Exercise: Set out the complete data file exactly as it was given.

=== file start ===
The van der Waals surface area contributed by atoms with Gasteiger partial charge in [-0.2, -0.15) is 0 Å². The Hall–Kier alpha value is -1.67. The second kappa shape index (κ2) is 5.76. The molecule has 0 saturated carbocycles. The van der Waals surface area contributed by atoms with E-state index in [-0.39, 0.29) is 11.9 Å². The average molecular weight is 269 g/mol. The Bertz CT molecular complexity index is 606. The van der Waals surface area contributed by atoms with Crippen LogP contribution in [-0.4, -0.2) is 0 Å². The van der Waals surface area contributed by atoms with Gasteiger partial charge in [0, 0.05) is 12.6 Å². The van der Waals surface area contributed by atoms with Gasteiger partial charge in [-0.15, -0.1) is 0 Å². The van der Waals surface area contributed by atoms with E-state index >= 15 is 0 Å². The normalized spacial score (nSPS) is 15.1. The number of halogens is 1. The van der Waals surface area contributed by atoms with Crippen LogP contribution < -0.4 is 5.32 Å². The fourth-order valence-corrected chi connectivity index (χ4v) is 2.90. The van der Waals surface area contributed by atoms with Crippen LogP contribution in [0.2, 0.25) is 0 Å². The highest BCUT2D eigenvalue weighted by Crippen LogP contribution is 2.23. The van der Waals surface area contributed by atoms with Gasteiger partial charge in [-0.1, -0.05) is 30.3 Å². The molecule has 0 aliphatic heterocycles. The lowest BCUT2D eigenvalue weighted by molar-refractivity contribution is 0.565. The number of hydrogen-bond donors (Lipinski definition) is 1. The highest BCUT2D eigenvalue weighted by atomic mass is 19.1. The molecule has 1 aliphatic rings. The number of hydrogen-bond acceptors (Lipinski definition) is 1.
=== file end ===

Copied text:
The van der Waals surface area contributed by atoms with Gasteiger partial charge in [-0.2, -0.15) is 0 Å². The Hall–Kier alpha value is -1.67. The second kappa shape index (κ2) is 5.76. The molecule has 0 saturated carbocycles. The van der Waals surface area contributed by atoms with E-state index in [-0.39, 0.29) is 11.9 Å². The average molecular weight is 269 g/mol. The Bertz CT molecular complexity index is 606. The van der Waals surface area contributed by atoms with Crippen LogP contribution in [-0.4, -0.2) is 0 Å². The van der Waals surface area contributed by atoms with Gasteiger partial charge in [0, 0.05) is 12.6 Å². The van der Waals surface area contributed by atoms with Gasteiger partial charge in [-0.15, -0.1) is 0 Å². The van der Waals surface area contributed by atoms with E-state index >= 15 is 0 Å². The normalized spacial score (nSPS) is 15.1. The number of halogens is 1. The van der Waals surface area contributed by atoms with Crippen LogP contribution < -0.4 is 5.32 Å². The fourth-order valence-corrected chi connectivity index (χ4v) is 2.90. The van der Waals surface area contributed by atoms with Crippen LogP contribution in [0.2, 0.25) is 0 Å². The highest BCUT2D eigenvalue weighted by Crippen LogP contribution is 2.23. The van der Waals surface area contributed by atoms with Gasteiger partial charge in [-0.1, -0.05) is 30.3 Å². The molecule has 0 aliphatic heterocycles. The lowest BCUT2D eigenvalue weighted by molar-refractivity contribution is 0.565. The number of hydrogen-bond donors (Lipinski definition) is 1. The highest BCUT2D eigenvalue weighted by atomic mass is 19.1. The molecule has 1 aliphatic rings. The number of hydrogen-bond acceptors (Lipinski definition) is 1.